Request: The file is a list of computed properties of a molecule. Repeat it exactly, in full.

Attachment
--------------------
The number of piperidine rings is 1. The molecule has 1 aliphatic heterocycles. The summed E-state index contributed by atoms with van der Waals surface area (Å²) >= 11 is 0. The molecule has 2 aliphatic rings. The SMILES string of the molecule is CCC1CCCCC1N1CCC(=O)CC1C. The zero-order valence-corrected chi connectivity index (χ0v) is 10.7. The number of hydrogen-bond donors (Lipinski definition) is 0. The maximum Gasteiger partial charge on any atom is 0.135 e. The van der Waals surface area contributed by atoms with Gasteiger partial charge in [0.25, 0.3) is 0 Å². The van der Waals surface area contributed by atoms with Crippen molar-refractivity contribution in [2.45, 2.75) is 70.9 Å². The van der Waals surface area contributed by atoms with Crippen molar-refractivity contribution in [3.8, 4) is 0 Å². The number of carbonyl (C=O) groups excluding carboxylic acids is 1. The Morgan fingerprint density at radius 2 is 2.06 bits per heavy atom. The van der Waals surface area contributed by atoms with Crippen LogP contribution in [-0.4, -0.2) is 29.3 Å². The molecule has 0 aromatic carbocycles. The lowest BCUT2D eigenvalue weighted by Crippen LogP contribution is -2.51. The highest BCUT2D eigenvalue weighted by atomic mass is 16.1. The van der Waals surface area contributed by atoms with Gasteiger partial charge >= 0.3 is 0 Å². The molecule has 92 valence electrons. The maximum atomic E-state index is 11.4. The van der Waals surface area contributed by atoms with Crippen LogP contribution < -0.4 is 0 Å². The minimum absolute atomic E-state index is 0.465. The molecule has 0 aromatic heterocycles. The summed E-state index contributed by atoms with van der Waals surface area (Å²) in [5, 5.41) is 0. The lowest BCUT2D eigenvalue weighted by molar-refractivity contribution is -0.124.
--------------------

The number of piperidine rings is 1. The molecule has 1 aliphatic heterocycles. The summed E-state index contributed by atoms with van der Waals surface area (Å²) >= 11 is 0. The molecule has 2 aliphatic rings. The SMILES string of the molecule is CCC1CCCCC1N1CCC(=O)CC1C. The zero-order valence-corrected chi connectivity index (χ0v) is 10.7. The number of hydrogen-bond donors (Lipinski definition) is 0. The maximum Gasteiger partial charge on any atom is 0.135 e. The van der Waals surface area contributed by atoms with Gasteiger partial charge in [0.25, 0.3) is 0 Å². The van der Waals surface area contributed by atoms with Crippen molar-refractivity contribution in [2.45, 2.75) is 70.9 Å². The van der Waals surface area contributed by atoms with Crippen molar-refractivity contribution in [3.8, 4) is 0 Å². The number of carbonyl (C=O) groups excluding carboxylic acids is 1. The Morgan fingerprint density at radius 2 is 2.06 bits per heavy atom. The van der Waals surface area contributed by atoms with Crippen LogP contribution in [-0.4, -0.2) is 29.3 Å². The molecule has 0 aromatic carbocycles. The lowest BCUT2D eigenvalue weighted by Crippen LogP contribution is -2.51. The highest BCUT2D eigenvalue weighted by atomic mass is 16.1. The van der Waals surface area contributed by atoms with Gasteiger partial charge >= 0.3 is 0 Å². The molecule has 92 valence electrons. The maximum atomic E-state index is 11.4. The van der Waals surface area contributed by atoms with Crippen LogP contribution < -0.4 is 0 Å². The minimum absolute atomic E-state index is 0.465. The molecule has 0 aromatic heterocycles. The summed E-state index contributed by atoms with van der Waals surface area (Å²) in [5, 5.41) is 0. The lowest BCUT2D eigenvalue weighted by molar-refractivity contribution is -0.124.